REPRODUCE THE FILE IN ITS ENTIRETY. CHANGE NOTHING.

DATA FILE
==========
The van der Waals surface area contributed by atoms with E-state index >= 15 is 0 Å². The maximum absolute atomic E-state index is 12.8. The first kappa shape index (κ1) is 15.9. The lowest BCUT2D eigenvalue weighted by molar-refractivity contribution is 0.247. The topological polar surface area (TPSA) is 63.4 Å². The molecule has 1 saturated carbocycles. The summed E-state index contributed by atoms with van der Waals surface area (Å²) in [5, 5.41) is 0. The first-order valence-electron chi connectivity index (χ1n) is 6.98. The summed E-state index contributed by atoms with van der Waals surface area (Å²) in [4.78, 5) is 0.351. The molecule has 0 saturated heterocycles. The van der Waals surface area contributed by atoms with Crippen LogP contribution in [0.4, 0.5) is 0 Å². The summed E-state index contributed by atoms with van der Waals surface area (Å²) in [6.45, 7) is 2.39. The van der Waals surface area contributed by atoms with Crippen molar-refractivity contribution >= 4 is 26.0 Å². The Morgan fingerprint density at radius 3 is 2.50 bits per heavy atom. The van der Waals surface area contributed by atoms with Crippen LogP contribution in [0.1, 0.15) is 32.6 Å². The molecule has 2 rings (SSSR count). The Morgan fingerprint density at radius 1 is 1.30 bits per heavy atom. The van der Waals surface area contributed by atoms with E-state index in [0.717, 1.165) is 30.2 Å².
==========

The van der Waals surface area contributed by atoms with E-state index >= 15 is 0 Å². The maximum absolute atomic E-state index is 12.8. The first kappa shape index (κ1) is 15.9. The lowest BCUT2D eigenvalue weighted by molar-refractivity contribution is 0.247. The topological polar surface area (TPSA) is 63.4 Å². The molecule has 1 saturated carbocycles. The summed E-state index contributed by atoms with van der Waals surface area (Å²) in [5, 5.41) is 0. The first-order valence-electron chi connectivity index (χ1n) is 6.98. The summed E-state index contributed by atoms with van der Waals surface area (Å²) in [4.78, 5) is 0.351. The molecule has 0 saturated heterocycles. The van der Waals surface area contributed by atoms with Crippen LogP contribution in [0.4, 0.5) is 0 Å². The summed E-state index contributed by atoms with van der Waals surface area (Å²) in [6.45, 7) is 2.39. The van der Waals surface area contributed by atoms with Crippen molar-refractivity contribution >= 4 is 26.0 Å². The Morgan fingerprint density at radius 3 is 2.50 bits per heavy atom. The van der Waals surface area contributed by atoms with Crippen LogP contribution in [0.1, 0.15) is 32.6 Å². The molecule has 2 rings (SSSR count). The Morgan fingerprint density at radius 1 is 1.30 bits per heavy atom. The van der Waals surface area contributed by atoms with E-state index in [0.717, 1.165) is 30.2 Å².